From a hardware standpoint, the UNIVAC 90/60 was implemented as a third-generation computer, making use of integrated circuits instead of discrete transistors. Unlike the IBM 360, upon which the design of the UNIVAC 90/60 was based, the UNIVAC 90/60 made use of semiconductor memory instead of coincident-current core memory. Earlier UNIVAC machines (most notably, the 9x00 machines, which also adapted the IBM 360 architecture) had made use of both plated-wire memories and thin-film memories. These proved troublesome, and UNIVAC used some of the first semiconductor static-RAM chips for the 90/60 and it's faster sibling, the UNIVAC 90/70.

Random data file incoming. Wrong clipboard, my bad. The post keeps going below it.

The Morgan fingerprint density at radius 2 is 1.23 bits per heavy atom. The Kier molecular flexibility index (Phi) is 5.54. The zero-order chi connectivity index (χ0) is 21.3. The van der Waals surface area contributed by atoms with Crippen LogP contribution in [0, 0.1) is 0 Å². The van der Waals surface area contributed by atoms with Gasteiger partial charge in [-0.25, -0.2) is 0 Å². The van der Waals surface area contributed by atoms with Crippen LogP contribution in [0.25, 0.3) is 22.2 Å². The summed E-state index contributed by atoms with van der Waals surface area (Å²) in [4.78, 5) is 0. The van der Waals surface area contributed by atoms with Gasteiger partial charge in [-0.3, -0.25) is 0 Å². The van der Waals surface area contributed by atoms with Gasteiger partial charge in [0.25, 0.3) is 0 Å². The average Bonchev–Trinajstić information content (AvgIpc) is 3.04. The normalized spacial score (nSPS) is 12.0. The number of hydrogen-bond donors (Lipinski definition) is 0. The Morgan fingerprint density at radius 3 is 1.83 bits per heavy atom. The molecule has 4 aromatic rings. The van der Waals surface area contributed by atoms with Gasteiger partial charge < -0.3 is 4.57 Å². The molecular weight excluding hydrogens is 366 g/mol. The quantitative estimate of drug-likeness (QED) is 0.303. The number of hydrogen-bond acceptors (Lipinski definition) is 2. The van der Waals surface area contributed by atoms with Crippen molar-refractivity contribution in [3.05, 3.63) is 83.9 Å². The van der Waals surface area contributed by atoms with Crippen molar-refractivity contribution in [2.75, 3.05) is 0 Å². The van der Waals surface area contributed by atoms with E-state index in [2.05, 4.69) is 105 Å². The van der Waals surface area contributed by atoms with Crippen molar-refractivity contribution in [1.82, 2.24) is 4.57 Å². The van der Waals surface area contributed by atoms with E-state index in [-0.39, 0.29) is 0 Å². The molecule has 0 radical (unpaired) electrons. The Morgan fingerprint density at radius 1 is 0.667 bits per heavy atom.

The logic family used in the CPU was DTL (Diode-Transistor Logic), a predecessor to the more commonly known TTL (transistor-transistor) logic. This was implemented using both integrated circuits and discrete diodes on a modular circuit card. When compared to the SLT (Solid Logic Technology) construction of the IBM 360, circuit density was fairly low.